Thursday, September 13, 2012

Visiting Labasa – an Indian Town

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Yesterday we woke at 5.30 am in preparation to walk to town, and get the early bus to Labasa (pronounced Lambassa).

Our friends Marilyn and Dave who own a farm here were also on the bus for part-way, and it was a long trip – over 3 hours to the other side of the island. 

We shared lollies and gum with kids on the way.

The countryside was mountainous and awesome.

The roads were windy and very steep and sometimes the bus nearly stopped it was so steep.

The road over the bridge looked like it would collapse.

The houses were in villages and a mix of Fijian like the one below.

Shops trade and are in buildings that never get finished.

When the bus stops, people sell Indian spice snacks

We had a few tasks to complete, as it is the capital town of the island, and a lot bigger than where we stay. 

But on arrival we were a bit shocked at how hot and dusty it was. 

The town is set around a river, but it is a working town, and not a tourist town. 

It felt like mini India, with sugar cane trucks driving through the main street of town. 

The bus depot was crazy, and so full of buses, beeping and coming and going continually. 

The entire day we saw no other white person in the streets. 

This meant we were talked to a lot more, and treated really well by the locals. 

People just stop and converse to you - it is weird, but can also mean you meet new nice people.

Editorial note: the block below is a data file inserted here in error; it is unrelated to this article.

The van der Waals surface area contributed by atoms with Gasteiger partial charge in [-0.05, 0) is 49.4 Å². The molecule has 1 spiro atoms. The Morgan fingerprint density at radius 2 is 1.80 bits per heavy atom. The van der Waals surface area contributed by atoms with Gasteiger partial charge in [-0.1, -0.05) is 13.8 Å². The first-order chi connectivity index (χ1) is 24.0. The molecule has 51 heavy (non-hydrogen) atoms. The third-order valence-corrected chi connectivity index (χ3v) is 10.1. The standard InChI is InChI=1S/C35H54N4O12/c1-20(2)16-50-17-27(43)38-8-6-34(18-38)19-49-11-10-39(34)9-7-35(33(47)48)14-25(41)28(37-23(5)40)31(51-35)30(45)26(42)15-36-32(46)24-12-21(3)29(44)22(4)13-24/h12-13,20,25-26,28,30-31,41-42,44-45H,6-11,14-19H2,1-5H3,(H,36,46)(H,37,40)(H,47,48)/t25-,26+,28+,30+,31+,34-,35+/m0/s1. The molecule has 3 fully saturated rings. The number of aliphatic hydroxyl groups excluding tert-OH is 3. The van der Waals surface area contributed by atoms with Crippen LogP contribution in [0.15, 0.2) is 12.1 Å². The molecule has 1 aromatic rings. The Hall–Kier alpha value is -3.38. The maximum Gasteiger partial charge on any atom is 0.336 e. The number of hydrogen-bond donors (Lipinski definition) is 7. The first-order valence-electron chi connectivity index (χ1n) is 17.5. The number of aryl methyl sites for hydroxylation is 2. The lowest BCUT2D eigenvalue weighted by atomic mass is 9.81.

It was a complete mix, but mainly Indians. 

We had a great lunch at “Coffee Break” which is set in the North Pole hotel, and was really clean and neat. It was so cheap. Mr son had an adult size chicken schnitzel and chips, and I had an Indian potato curry & rice etc. (big enough to feed two people), plus drinks, and the whole lot came to $7.50 AU. 

In a good Fijian restaurant you will find a bowl to wash your hands before you eat, right where the food is served – I guess as the Indians eat with their hands? 

As we had been up since early, and it was such a hot day, my seven year old needed a sleep at lunchtime, and it was a cool and air-conditioned place. 

We found throughout the day that it was a really interesting place, with live chickens being sold from woven palm leaf baskets outside the bank. 

A Fijian lady really wanted us to come and stay at her village, and asked if we could take her photograph and come back again. 

Many Indians pinch and brush the cheek of my son – he hates it, but they like to touch the white skin of a child. 

We have a great time exploring.

We had brought from Australia a (adjustable folding) walking stick to give away, and felt today was the day. 

So we were really pleased that right at the end of the day, when we were in the market, that we found whom it was meant for – a lady who could hardly walk. 

We had to ask around, and when we found her she was sitting. 

On giving it to her, we had quite a crowd. 

“God is good” was the reply from many ladies in the crowd to the lady we gave it to. 

It was the best ending to our visit to Labasa. 

We climbed back on the bus, and listened to the thumping Indian music, and watched the crowd change from students to workers, and then to ladies from the market, as we meandered over the hills, through the towns back to our town. Most of the time there were 4 to a seat, and many would talk to us, and the kids would play games together with my son. 

We wind back through the changing houses.

And the changing people.

We arrived in the dark – hot and tired, and in fact I had become ill from heat exhaustion and not drinking enough water, and have had to rest all the next day. 

Labasa was certainly an experience, but we really appreciate Savusavu – a town we are staying in known as the ‘hidden paradise’. 

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